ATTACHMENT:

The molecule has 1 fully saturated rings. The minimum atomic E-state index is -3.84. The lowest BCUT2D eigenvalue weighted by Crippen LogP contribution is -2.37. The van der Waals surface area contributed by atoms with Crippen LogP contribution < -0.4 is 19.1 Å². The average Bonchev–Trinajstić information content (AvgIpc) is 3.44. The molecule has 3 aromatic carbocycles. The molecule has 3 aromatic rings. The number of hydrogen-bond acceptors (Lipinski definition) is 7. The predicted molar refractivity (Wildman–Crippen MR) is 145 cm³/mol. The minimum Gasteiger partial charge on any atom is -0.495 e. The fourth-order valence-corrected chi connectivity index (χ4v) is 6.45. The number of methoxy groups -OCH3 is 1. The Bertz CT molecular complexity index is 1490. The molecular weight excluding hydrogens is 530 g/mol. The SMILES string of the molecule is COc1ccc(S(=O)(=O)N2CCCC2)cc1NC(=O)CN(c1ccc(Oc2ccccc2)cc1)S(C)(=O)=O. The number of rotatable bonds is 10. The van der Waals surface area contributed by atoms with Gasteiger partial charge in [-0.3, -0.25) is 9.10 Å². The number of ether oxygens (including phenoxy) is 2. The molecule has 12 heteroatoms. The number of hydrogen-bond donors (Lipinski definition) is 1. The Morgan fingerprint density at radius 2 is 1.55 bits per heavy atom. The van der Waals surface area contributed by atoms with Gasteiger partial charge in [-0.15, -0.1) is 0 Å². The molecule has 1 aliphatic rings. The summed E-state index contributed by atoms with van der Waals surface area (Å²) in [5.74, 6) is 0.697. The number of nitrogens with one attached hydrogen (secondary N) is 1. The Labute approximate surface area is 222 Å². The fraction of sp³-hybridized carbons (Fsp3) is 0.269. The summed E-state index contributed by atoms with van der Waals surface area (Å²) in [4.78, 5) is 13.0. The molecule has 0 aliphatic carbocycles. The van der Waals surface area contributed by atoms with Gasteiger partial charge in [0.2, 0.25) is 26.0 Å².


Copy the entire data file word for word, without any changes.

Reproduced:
The molecule has 1 fully saturated rings. The minimum atomic E-state index is -3.84. The lowest BCUT2D eigenvalue weighted by Crippen LogP contribution is -2.37. The van der Waals surface area contributed by atoms with Crippen LogP contribution < -0.4 is 19.1 Å². The average Bonchev–Trinajstić information content (AvgIpc) is 3.44. The molecule has 3 aromatic carbocycles. The molecule has 3 aromatic rings. The number of hydrogen-bond acceptors (Lipinski definition) is 7. The predicted molar refractivity (Wildman–Crippen MR) is 145 cm³/mol. The minimum Gasteiger partial charge on any atom is -0.495 e. The fourth-order valence-corrected chi connectivity index (χ4v) is 6.45. The number of methoxy groups -OCH3 is 1. The Bertz CT molecular complexity index is 1490. The molecular weight excluding hydrogens is 530 g/mol. The SMILES string of the molecule is COc1ccc(S(=O)(=O)N2CCCC2)cc1NC(=O)CN(c1ccc(Oc2ccccc2)cc1)S(C)(=O)=O. The number of rotatable bonds is 10. The van der Waals surface area contributed by atoms with Gasteiger partial charge in [-0.3, -0.25) is 9.10 Å². The number of ether oxygens (including phenoxy) is 2. The molecule has 12 heteroatoms. The number of hydrogen-bond donors (Lipinski definition) is 1. The Morgan fingerprint density at radius 2 is 1.55 bits per heavy atom. The van der Waals surface area contributed by atoms with Gasteiger partial charge in [-0.15, -0.1) is 0 Å². The molecule has 1 aliphatic rings. The summed E-state index contributed by atoms with van der Waals surface area (Å²) in [5.74, 6) is 0.697. The number of nitrogens with one attached hydrogen (secondary N) is 1. The Labute approximate surface area is 222 Å². The fraction of sp³-hybridized carbons (Fsp3) is 0.269. The summed E-state index contributed by atoms with van der Waals surface area (Å²) in [4.78, 5) is 13.0. The molecule has 0 aliphatic carbocycles. The van der Waals surface area contributed by atoms with Gasteiger partial charge in [0.2, 0.25) is 26.0 Å².